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Thursday, 19 October 2017

UPDATE – Intel's US$7bn four-parter gets US$20bn in demand

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Intel is on track to price a US$7bn bond on Wednesday to help finance its acquisition of chipmaker Altera after attracting more than US$20bn in investor demand.

(Rewrites throughout, adds more details)

The deal, split across four tranches ranging in maturities from five to 30 years, had been long-expected by market participants. Initially marketed in June to European investors, the company held off announcing the deal until today because of market volatility.

Its decision to wait for calmer conditions, and the release of strong second quarter results, clearly paid off as investors rushed to grab a deal that was smaller than initially expected.

Initial new issue concessions – in the range of 20bp–30bp – were a strong selling point in the wake of recent volatility that sent spreads on high-grade bonds to their widest in two years.

Lead managers Bank of America Merrill Lynch and Wells Fargo, were able to pull in pricing from any where between 15bp–25bp from start to finish. That left new issue concession of anywhere between flat to 15bp depending on the tranche.

Even then, investors said they were getting a decent premium to both Intel’s own curve, which had widened considerably in anticipation of this deal, and its competitors.

“The big story is that we are at two-year wides on spreads, and a lot of that has been driven by these large issues coming to market and repricing,” said Matt Duch, portfolio manager, taxable fixed-income at Calvert Investments.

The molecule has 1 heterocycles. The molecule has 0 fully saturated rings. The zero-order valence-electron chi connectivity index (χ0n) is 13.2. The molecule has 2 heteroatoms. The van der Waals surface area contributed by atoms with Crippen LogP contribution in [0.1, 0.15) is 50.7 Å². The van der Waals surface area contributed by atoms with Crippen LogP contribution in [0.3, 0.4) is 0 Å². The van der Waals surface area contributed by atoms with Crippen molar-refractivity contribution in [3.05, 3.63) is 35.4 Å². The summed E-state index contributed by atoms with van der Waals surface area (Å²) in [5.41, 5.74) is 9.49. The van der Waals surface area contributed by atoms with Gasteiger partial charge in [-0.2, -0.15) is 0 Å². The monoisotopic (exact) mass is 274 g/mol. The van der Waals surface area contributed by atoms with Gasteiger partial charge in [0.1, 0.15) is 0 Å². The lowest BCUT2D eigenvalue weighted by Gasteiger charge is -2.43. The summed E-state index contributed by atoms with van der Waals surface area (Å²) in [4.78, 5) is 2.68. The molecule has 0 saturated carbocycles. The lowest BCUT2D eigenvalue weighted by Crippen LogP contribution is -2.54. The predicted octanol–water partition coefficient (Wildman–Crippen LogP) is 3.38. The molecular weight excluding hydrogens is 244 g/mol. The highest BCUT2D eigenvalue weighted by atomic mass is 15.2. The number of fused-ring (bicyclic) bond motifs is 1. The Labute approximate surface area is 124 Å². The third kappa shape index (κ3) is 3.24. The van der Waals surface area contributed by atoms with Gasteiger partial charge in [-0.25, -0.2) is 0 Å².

“But even though spreads on existing holdings are widening, the new issues are coming at decent premiums.”

Michael Dimler, senior credit analyst at Morningstar put fair value on an Intel five-year at Treasuries plus 70bp, 90bp on a seven-year, 110bp on a 10-year and 175bp on a 30-year bond.

“(This) reflects our views that Intel should remain well-positioned in its rating category despite the acquisition and that management will pull back on share repurchases to rebuild cash to restore net debt to zero,” he said.

Intel’s bond also looked cheap against peers, especially the long end where the 10- and 30-year were launched at 140bp and 185bp.

That compares to Apple (Aa1/AA+) and Oracle (A1/AA-) whose 2025s were trading at G-spreads of 100bp and 115bp, respectively, while their 2045s were being spotted at Treasuries plus 138bp and 153bp.

Demand was also high because leads indicated to investors earlier today that the company is looking to raise an equivalent of US$7bn–$8bn in total.

That was less than the US$8bn–$10bn that some in the market had initially expected, with the remainder likely to be raised in something other than dollars.

Intel, rated A1/A+/A+, hired Barclays and JP Morgan to hold a European roadshow in June ahead of a potential euro and/or sterling issue, but held off on the deal as markets turned choppy.

Following are details on each tranche:

TenorInitial GuidanceGuidanceLaunch
    
Five-yearT+100bp areaT+85bp areaUS$1.75bn at T+80bp
Seven-yearT+130bp areaT+110bp areaUS$1bn at T+105bp
10-yearT+155bp areaT+145bp areaUS$2.25bn at T+140bp
30-yearT+205bp areaT+190bp areaUS$2bn at T+185bp
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